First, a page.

No, Oregon wasn’t exclusively a timber park any more. But what was it? On this, the ad was silent.

*                      *                      *

Just a few weeks ago, we officially closed the door on Oregon’s sesquicentennial year. And today, the state has changed so much that a Rip Van Winkle character from 1959 would probably not recognize it.

The “timber wars” have matured into the “urban-rural divide” that we heard so much about during the recent elections over Measure 66 and 67. Timber families, on the ropes for years as the wheels came off their industry, have adjusted to the new environment, but they have not forgotten the fight – nor have they forgotten who, as they see it, brought it to them.

The passage of Ballot Measure 5, back in 1990, cut government off from one of its primary revenue sources, prompting the state to find dozens of new tiny revenue streams – day-use fees at parks, traffic-ticket surcharges, a canoe paddling permit. Each must be administered and enforced. After decades of plentiful money from timber sales, Oregonians are now having to pay for their government. Today, we do so in this uniquely inefficient way, and we are subjected to a far greater amount of government intrusion and regimentation as a result.

An electoral fight continues to rage over development rights to property, pitting those who want to subdivide their property and sell it off against those who want to prevent urban sprawl. Opposing parties in this debate are barely on speaking terms. Someday, one side or the other will probably “win,” and this alone will have a huge impact on whom we become.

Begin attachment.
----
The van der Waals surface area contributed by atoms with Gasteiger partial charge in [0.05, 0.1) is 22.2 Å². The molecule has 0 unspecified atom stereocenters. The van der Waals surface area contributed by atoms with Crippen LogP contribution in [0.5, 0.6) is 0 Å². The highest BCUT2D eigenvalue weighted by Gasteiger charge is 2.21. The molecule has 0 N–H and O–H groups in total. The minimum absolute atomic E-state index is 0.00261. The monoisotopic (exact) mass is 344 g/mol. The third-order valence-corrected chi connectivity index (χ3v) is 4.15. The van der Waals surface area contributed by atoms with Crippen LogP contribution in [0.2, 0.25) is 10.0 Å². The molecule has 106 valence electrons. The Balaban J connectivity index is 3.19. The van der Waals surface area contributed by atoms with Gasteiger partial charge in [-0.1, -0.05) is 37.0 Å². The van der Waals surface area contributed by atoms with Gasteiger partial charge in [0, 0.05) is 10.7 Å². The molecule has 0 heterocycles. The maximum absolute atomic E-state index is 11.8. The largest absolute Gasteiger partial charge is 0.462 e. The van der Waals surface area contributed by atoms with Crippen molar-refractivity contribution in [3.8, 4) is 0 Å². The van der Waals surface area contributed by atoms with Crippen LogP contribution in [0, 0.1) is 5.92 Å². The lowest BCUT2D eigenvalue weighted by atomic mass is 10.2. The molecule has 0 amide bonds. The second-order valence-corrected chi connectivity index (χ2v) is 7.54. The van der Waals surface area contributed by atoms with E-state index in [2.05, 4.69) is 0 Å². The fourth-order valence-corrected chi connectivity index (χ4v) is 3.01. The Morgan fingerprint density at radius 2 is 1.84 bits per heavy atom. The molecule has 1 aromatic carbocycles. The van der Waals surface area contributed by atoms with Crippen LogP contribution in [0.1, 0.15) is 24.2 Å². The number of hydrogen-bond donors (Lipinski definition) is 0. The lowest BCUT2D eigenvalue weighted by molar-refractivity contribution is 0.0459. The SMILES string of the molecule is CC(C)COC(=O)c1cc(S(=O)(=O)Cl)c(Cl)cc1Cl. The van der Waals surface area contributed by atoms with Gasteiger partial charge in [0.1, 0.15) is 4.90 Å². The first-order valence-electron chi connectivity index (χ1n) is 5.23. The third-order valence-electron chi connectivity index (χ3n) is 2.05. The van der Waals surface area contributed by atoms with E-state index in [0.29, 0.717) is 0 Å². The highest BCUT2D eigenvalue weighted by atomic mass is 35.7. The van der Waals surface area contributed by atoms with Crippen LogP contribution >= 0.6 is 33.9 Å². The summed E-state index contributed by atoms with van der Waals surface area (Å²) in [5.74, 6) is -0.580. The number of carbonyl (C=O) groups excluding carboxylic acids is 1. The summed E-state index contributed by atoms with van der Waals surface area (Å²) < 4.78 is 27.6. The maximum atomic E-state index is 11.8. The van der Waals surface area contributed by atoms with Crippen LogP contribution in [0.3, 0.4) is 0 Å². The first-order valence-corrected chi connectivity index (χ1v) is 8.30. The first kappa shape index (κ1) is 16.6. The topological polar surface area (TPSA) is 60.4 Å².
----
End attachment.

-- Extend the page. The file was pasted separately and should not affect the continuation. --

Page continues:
Oregon is not finished changing. Its population continues to climb every year, especially in the Willamette Valley. We don’t live in a mature society. We didn’t in 1959 either – we just thought we did. Someday, dozens of years from now, when the population stabilizes and there is no longer a need to fight over resources, Oregonians will look around and say, “This is my state; this is my culture” in the way you might if you were a Tuscan walking through your ancient hilltop city one Sunday morning. Until then, though, most of us will have to get used to cultural confusion.

The Oregon of 1959 was familiar, and comforting, and empowering to most of us. But it was an illusion, built on the mistaken idea that nature would always provide as much as we might need – enough deer and salmon for us to hunt, enough timber for us to cut, enough water and air to dilute the poisons drifting downstream and downwind from our paper mills. It was a lovely time to be an Oregonian. It ended – it had to end. Pining after it won’t bring it back. But maybe, someday, after we’ve all gotten used to one another again and forged a lasting peace with our land, we’ll join together and make a new Oregon that’s half as good as the dream we once lived in.